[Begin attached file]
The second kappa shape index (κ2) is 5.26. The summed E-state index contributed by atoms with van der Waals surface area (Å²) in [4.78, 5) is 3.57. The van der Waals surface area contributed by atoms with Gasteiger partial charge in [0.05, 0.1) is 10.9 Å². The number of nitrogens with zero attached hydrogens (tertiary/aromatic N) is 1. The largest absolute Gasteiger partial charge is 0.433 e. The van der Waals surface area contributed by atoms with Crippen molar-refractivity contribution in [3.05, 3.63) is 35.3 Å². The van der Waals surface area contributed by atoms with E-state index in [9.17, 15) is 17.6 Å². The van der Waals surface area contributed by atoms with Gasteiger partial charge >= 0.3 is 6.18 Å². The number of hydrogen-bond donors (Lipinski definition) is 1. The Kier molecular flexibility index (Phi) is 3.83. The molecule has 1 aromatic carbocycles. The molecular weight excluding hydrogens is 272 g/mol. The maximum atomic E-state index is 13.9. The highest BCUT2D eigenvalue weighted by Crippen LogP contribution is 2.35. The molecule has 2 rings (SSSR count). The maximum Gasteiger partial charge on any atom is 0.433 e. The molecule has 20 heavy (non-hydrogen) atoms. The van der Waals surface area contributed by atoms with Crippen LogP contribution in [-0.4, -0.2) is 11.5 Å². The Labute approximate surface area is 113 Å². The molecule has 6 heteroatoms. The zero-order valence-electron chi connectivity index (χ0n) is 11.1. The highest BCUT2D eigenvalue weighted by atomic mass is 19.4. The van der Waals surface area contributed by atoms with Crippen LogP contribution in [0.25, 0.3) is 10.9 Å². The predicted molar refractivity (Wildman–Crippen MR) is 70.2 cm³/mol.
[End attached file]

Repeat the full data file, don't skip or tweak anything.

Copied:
The second kappa shape index (κ2) is 5.26. The summed E-state index contributed by atoms with van der Waals surface area (Å²) in [4.78, 5) is 3.57. The van der Waals surface area contributed by atoms with Gasteiger partial charge in [0.05, 0.1) is 10.9 Å². The number of nitrogens with zero attached hydrogens (tertiary/aromatic N) is 1. The largest absolute Gasteiger partial charge is 0.433 e. The van der Waals surface area contributed by atoms with Crippen molar-refractivity contribution in [3.05, 3.63) is 35.3 Å². The van der Waals surface area contributed by atoms with E-state index in [9.17, 15) is 17.6 Å². The van der Waals surface area contributed by atoms with Gasteiger partial charge >= 0.3 is 6.18 Å². The number of hydrogen-bond donors (Lipinski definition) is 1. The Kier molecular flexibility index (Phi) is 3.83. The molecule has 1 aromatic carbocycles. The molecular weight excluding hydrogens is 272 g/mol. The maximum atomic E-state index is 13.9. The highest BCUT2D eigenvalue weighted by Crippen LogP contribution is 2.35. The molecule has 2 rings (SSSR count). The maximum Gasteiger partial charge on any atom is 0.433 e. The molecule has 20 heavy (non-hydrogen) atoms. The van der Waals surface area contributed by atoms with Crippen LogP contribution in [-0.4, -0.2) is 11.5 Å². The Labute approximate surface area is 113 Å². The molecule has 6 heteroatoms. The zero-order valence-electron chi connectivity index (χ0n) is 11.1. The highest BCUT2D eigenvalue weighted by atomic mass is 19.4. The van der Waals surface area contributed by atoms with Crippen LogP contribution in [0.25, 0.3) is 10.9 Å². The predicted molar refractivity (Wildman–Crippen MR) is 70.2 cm³/mol.